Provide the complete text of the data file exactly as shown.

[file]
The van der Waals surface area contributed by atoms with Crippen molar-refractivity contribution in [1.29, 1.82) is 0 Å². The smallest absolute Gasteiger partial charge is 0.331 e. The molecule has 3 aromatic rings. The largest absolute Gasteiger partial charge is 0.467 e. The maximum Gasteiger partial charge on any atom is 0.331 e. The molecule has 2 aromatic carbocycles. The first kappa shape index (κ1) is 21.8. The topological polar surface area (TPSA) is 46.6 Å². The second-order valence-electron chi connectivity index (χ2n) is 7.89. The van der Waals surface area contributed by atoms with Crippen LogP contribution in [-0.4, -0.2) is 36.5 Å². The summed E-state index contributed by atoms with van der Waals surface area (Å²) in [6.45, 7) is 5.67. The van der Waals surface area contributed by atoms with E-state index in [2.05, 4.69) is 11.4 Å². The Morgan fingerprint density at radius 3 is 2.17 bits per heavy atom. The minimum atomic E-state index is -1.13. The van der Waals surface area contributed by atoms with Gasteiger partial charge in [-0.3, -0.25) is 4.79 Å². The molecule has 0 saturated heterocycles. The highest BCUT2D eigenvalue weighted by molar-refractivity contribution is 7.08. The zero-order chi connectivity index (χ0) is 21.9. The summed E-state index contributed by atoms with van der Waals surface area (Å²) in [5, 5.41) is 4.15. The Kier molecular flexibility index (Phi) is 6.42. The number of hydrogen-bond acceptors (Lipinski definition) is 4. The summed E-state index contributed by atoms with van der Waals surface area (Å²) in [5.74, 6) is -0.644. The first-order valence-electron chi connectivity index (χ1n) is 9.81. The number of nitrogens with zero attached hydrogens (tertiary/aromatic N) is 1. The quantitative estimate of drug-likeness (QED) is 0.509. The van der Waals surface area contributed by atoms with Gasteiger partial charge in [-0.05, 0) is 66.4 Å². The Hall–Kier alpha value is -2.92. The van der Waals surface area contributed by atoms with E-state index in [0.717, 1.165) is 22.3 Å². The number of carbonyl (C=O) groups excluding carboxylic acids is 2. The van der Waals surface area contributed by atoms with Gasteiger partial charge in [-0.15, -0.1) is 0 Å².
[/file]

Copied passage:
The van der Waals surface area contributed by atoms with Crippen molar-refractivity contribution in [1.29, 1.82) is 0 Å². The smallest absolute Gasteiger partial charge is 0.331 e. The molecule has 3 aromatic rings. The largest absolute Gasteiger partial charge is 0.467 e. The maximum Gasteiger partial charge on any atom is 0.331 e. The molecule has 2 aromatic carbocycles. The first kappa shape index (κ1) is 21.8. The topological polar surface area (TPSA) is 46.6 Å². The second-order valence-electron chi connectivity index (χ2n) is 7.89. The van der Waals surface area contributed by atoms with Crippen LogP contribution in [-0.4, -0.2) is 36.5 Å². The summed E-state index contributed by atoms with van der Waals surface area (Å²) in [6.45, 7) is 5.67. The van der Waals surface area contributed by atoms with E-state index in [2.05, 4.69) is 11.4 Å². The Morgan fingerprint density at radius 3 is 2.17 bits per heavy atom. The minimum atomic E-state index is -1.13. The van der Waals surface area contributed by atoms with Gasteiger partial charge in [-0.3, -0.25) is 4.79 Å². The molecule has 0 saturated heterocycles. The highest BCUT2D eigenvalue weighted by molar-refractivity contribution is 7.08. The zero-order chi connectivity index (χ0) is 21.9. The summed E-state index contributed by atoms with van der Waals surface area (Å²) in [5, 5.41) is 4.15. The Kier molecular flexibility index (Phi) is 6.42. The number of hydrogen-bond acceptors (Lipinski definition) is 4. The summed E-state index contributed by atoms with van der Waals surface area (Å²) in [5.74, 6) is -0.644. The first-order valence-electron chi connectivity index (χ1n) is 9.81. The number of nitrogens with zero attached hydrogens (tertiary/aromatic N) is 1. The quantitative estimate of drug-likeness (QED) is 0.509. The van der Waals surface area contributed by atoms with Gasteiger partial charge in [-0.05, 0) is 66.4 Å². The Hall–Kier alpha value is -2.92. The van der Waals surface area contributed by atoms with E-state index in [0.717, 1.165) is 22.3 Å². The number of carbonyl (C=O) groups excluding carboxylic acids is 2. The van der Waals surface area contributed by atoms with Gasteiger partial charge in [-0.15, -0.1) is 0 Å².